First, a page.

Nine Owls in a Baguette work as a collective, choosing to incorporate specific themes tailored to the context in which they perform. Utilising a variety of objects to create sound, in British Mammals and Amphibians Nine Owls embrace humour. The ethos of experimentation and spontaneity result in an amalgamation of genres.

Martin Creed draws on the absurdity and humour of his other works by combining words, music and a visual dimension. The process of making the work, in this instance, is literally put on stage, overtly emphasising the method over the result. The work becomes a theatrical event combined with a staging of social exchange and shared collective experience. With reference to Creed’s other works, music and sound become just another medium – a fittingly open-ended platform that does not need to be classified.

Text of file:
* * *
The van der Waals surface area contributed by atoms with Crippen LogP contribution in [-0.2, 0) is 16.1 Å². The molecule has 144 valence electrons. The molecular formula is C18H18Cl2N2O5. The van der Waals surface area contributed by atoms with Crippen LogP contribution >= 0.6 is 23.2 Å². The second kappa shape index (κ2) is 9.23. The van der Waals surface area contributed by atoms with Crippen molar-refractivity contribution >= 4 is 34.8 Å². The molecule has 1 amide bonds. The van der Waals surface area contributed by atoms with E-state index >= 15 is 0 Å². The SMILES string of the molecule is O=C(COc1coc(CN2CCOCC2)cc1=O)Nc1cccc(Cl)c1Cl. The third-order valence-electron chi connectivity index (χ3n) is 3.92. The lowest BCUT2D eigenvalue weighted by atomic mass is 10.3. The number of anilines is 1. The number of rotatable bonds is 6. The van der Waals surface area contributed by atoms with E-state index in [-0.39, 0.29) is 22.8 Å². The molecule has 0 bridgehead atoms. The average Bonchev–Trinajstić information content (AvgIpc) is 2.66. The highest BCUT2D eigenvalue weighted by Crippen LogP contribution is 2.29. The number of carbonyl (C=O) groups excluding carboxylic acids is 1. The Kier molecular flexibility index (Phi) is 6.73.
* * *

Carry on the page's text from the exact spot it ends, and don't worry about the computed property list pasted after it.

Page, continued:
Anne Duffau and Matilda Strang will be interviewing Rory Buckley, Leslie Deere and Nine Owls in a Baguette on Resonance FM (104.4 FM), Friday 21st January 2011, 8.00 – 9.00pm.

Link to hear the radio show:

Made in Goldsmiths, Goldsmiths College, Students’ Union, New Cross, London, SE14 6NW


About the artists:

Rory Buckley lives and works in London and works in a wide range of medium including sculpture, sound, collage and film.  He has recently graduated with a BA in Sound Arts and Design at London College of Communication. Recent exhibitions include part of the ‘Ether Festival’ in the Royal Festival Hall, London, 2010.

Martin Creed lives and works in London. Between 1986 and 1990 he studied at the Slade School of Fine Art. In 2001, he won the Turner Prize. Since then, Creed has participated in numerous group exhibitions and has had several solo exhibitions and projects throughout the world.